Degree(s): BJ '81
What do you do?
I teach print journalism at Eastern Illinois University, including History of American Journalism, inspired by Dr. Taft’s History and Principles of Journalism class. I also advise the yearbook and direct the Illinois Journalism Education Association and the Eastern Illinois High School Press Association.
How did you get your job?
I had worked in newspapers, then had gone back to school to get a master’s and doctorate. I wanted to teach at an accredited school with a daily newspaper, and this job came open. It is also exciting for me that the state’s high school journalism organization and state high school journalism contest are housed here, and I work with both.
What is the best professional lesson you learned at the J-School?
That there are lessons to be learned from the past. Whether to add context to a news story or to understand current events, one has to know what has happened before. I loved learning about how things evolved, whether it was typography or coverage of women on the sports pages or newspaper censorship; the lessons of the past give us perspective, which is vital for everything we do as journalists and as journalism educators.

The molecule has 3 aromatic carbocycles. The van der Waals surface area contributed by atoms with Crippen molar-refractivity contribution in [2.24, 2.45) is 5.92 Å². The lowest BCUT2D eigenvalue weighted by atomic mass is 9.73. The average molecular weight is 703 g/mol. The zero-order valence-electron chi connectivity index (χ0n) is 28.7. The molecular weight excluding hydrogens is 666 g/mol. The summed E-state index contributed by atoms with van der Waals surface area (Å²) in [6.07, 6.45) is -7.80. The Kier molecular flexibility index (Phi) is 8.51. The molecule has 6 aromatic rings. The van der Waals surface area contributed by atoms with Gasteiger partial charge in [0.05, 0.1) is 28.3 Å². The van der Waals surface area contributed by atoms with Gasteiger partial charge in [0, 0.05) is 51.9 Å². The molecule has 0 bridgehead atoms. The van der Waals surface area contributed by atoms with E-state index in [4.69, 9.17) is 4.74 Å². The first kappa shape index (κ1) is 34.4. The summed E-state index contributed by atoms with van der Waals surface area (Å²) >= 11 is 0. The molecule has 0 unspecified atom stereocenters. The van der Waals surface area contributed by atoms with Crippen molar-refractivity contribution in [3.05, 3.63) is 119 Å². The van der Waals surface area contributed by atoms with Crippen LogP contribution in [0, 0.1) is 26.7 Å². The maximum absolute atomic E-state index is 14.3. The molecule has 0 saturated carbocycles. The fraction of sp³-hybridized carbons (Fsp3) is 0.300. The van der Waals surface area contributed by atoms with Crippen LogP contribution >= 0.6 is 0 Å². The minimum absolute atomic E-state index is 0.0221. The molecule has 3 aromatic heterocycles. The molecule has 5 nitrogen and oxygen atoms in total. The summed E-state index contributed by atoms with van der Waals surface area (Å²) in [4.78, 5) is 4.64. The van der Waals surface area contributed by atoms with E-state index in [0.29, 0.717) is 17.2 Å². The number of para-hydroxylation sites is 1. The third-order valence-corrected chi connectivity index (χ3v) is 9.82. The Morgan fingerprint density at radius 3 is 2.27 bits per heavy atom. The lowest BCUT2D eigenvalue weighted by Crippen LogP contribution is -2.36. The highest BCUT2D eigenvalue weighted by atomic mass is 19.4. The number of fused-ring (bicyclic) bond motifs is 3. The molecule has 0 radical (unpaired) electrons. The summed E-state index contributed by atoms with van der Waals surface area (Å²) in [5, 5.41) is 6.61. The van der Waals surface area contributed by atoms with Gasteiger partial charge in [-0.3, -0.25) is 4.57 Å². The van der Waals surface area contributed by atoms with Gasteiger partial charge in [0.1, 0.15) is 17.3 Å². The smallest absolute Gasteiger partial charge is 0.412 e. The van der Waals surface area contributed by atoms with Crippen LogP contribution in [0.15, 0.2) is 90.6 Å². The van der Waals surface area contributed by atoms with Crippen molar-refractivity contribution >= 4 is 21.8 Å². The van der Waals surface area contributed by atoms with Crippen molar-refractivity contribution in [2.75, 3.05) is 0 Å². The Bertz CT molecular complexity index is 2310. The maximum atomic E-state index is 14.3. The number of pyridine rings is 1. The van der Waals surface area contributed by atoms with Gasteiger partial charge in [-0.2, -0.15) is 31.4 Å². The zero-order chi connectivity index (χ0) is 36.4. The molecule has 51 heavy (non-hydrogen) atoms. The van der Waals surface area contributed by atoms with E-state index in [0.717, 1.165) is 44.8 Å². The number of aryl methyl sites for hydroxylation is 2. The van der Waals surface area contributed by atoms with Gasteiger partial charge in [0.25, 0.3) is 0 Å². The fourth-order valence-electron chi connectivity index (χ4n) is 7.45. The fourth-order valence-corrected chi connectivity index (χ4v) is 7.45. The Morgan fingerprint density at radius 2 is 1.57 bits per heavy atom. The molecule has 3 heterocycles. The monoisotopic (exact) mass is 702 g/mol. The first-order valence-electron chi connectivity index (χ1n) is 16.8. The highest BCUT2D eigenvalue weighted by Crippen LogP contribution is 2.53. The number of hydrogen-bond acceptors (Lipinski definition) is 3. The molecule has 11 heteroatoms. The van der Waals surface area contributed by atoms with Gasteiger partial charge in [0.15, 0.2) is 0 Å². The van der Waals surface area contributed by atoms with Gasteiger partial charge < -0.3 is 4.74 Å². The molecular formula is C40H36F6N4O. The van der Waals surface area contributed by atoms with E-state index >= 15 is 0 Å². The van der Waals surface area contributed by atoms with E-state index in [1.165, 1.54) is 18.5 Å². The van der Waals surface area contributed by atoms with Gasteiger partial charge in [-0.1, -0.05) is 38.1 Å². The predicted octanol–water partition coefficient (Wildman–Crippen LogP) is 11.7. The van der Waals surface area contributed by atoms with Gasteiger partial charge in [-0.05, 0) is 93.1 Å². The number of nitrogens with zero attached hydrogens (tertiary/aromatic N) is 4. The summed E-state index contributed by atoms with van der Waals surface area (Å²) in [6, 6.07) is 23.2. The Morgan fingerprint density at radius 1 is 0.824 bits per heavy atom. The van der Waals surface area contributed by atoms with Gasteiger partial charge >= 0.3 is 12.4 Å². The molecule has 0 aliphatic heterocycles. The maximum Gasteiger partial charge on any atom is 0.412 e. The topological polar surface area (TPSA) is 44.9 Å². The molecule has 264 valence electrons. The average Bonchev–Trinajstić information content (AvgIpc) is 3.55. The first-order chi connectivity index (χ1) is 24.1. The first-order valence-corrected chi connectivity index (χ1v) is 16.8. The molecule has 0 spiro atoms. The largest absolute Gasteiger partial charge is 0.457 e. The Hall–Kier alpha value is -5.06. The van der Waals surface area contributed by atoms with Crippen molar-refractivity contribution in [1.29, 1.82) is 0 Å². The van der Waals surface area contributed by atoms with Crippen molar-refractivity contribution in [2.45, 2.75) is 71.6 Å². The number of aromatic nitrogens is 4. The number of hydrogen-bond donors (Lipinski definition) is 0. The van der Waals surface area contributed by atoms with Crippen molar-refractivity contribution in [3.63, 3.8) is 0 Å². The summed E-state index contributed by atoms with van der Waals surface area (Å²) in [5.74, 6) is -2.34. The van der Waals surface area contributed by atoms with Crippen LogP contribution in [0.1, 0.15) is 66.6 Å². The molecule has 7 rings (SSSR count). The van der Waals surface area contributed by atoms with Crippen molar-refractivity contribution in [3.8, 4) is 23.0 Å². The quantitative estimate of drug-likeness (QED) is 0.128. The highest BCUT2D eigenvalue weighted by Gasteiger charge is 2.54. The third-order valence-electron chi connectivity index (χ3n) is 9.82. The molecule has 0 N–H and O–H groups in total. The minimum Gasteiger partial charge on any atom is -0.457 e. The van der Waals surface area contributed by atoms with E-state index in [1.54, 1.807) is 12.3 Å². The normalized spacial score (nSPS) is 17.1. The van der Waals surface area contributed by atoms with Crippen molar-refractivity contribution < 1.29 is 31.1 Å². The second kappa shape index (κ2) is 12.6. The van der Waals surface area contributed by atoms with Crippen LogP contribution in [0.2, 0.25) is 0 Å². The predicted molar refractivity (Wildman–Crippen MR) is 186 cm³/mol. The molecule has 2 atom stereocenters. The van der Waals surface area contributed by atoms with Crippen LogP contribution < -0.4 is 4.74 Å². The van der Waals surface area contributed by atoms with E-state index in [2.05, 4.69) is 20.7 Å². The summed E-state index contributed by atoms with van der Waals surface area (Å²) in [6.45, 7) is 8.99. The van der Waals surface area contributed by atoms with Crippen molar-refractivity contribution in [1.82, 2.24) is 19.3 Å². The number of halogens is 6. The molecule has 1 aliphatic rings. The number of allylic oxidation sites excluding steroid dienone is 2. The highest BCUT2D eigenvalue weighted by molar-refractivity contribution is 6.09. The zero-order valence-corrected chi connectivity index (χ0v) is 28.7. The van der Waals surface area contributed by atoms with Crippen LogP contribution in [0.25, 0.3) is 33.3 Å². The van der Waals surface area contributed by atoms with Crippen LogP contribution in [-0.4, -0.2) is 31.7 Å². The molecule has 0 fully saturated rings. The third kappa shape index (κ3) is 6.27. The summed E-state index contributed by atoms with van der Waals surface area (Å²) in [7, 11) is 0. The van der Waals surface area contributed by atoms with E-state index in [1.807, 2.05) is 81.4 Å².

Who influenced you while at the J-School?
My career has been influenced by several of my professors, some of whom would not even know me because of the size of the classes. Some, of course, have passed away, but I thought the world of all of them, the ones who were kind and the ones who were curmudgeonly. They loved the world of journalism, and they made me love it, too.
What advice do you have for current students?
Be interested in everything around you. Stories are everywhere, from the young boy who bags your groceries to the elderly gentleman sitting beside you on the bus. And take that bus: Get out of the office and pay attention! Ask questions. Learn how most Americans really live.
What is your favorite J-School memory?
Graduating at Peace Park. It was a lovely day but rain was threatening, so they hurried it along. I think the speaker talked for only 10 minutes. The ceremony was intimate, and you could tell the faculty members were proud of us. It was a really nice day.
Updated: November 11, 2011